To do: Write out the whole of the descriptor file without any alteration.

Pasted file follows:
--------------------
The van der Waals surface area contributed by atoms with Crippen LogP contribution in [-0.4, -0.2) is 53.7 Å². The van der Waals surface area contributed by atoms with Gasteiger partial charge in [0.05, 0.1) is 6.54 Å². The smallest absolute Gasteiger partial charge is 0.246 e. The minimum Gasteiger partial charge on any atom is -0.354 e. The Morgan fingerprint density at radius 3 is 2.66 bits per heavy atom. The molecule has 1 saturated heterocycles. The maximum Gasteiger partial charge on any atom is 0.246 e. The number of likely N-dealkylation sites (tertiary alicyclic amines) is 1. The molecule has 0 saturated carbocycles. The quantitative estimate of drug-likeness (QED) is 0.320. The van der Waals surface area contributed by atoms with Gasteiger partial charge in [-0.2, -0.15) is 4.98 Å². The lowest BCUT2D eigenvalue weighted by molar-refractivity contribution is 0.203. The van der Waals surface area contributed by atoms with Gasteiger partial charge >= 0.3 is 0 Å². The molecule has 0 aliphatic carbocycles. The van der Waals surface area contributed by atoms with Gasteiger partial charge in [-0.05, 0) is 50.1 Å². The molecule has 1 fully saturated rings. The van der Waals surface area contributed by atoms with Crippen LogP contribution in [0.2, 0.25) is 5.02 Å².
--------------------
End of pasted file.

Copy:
The van der Waals surface area contributed by atoms with Crippen LogP contribution in [-0.4, -0.2) is 53.7 Å². The van der Waals surface area contributed by atoms with Gasteiger partial charge in [0.05, 0.1) is 6.54 Å². The smallest absolute Gasteiger partial charge is 0.246 e. The minimum Gasteiger partial charge on any atom is -0.354 e. The Morgan fingerprint density at radius 3 is 2.66 bits per heavy atom. The molecule has 1 saturated heterocycles. The maximum Gasteiger partial charge on any atom is 0.246 e. The number of likely N-dealkylation sites (tertiary alicyclic amines) is 1. The molecule has 0 saturated carbocycles. The quantitative estimate of drug-likeness (QED) is 0.320. The van der Waals surface area contributed by atoms with Gasteiger partial charge in [-0.2, -0.15) is 4.98 Å². The lowest BCUT2D eigenvalue weighted by molar-refractivity contribution is 0.203. The van der Waals surface area contributed by atoms with Gasteiger partial charge >= 0.3 is 0 Å². The molecule has 0 aliphatic carbocycles. The van der Waals surface area contributed by atoms with Gasteiger partial charge in [-0.05, 0) is 50.1 Å². The molecule has 1 fully saturated rings. The van der Waals surface area contributed by atoms with Crippen LogP contribution in [0.2, 0.25) is 5.02 Å².